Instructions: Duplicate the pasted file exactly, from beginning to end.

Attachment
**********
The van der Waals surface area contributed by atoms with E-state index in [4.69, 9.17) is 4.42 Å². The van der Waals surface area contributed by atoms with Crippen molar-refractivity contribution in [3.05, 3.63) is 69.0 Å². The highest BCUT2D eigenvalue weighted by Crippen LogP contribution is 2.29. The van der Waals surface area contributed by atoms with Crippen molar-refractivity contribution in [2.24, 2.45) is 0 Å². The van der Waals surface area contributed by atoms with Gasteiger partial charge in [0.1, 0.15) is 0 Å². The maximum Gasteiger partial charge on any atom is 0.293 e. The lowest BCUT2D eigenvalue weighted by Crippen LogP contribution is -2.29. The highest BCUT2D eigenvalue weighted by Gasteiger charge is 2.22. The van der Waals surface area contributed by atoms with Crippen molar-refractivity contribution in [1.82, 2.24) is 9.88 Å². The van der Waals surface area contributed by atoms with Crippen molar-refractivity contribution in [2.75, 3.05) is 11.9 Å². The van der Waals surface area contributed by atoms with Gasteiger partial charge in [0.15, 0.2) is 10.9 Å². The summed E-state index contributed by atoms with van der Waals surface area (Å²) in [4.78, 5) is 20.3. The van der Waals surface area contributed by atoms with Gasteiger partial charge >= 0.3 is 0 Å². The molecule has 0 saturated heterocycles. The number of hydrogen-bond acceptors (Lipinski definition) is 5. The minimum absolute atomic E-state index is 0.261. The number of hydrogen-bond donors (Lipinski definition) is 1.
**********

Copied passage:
The van der Waals surface area contributed by atoms with E-state index in [4.69, 9.17) is 4.42 Å². The van der Waals surface area contributed by atoms with Crippen molar-refractivity contribution in [3.05, 3.63) is 69.0 Å². The highest BCUT2D eigenvalue weighted by Crippen LogP contribution is 2.29. The van der Waals surface area contributed by atoms with Crippen molar-refractivity contribution in [2.24, 2.45) is 0 Å². The van der Waals surface area contributed by atoms with Gasteiger partial charge in [0.1, 0.15) is 0 Å². The maximum Gasteiger partial charge on any atom is 0.293 e. The lowest BCUT2D eigenvalue weighted by Crippen LogP contribution is -2.29. The highest BCUT2D eigenvalue weighted by Gasteiger charge is 2.22. The van der Waals surface area contributed by atoms with Crippen molar-refractivity contribution in [1.82, 2.24) is 9.88 Å². The van der Waals surface area contributed by atoms with Crippen molar-refractivity contribution in [2.75, 3.05) is 11.9 Å². The van der Waals surface area contributed by atoms with Gasteiger partial charge in [0.15, 0.2) is 10.9 Å². The summed E-state index contributed by atoms with van der Waals surface area (Å²) in [4.78, 5) is 20.3. The van der Waals surface area contributed by atoms with Gasteiger partial charge >= 0.3 is 0 Å². The molecule has 0 saturated heterocycles. The number of hydrogen-bond acceptors (Lipinski definition) is 5. The minimum absolute atomic E-state index is 0.261. The number of hydrogen-bond donors (Lipinski definition) is 1.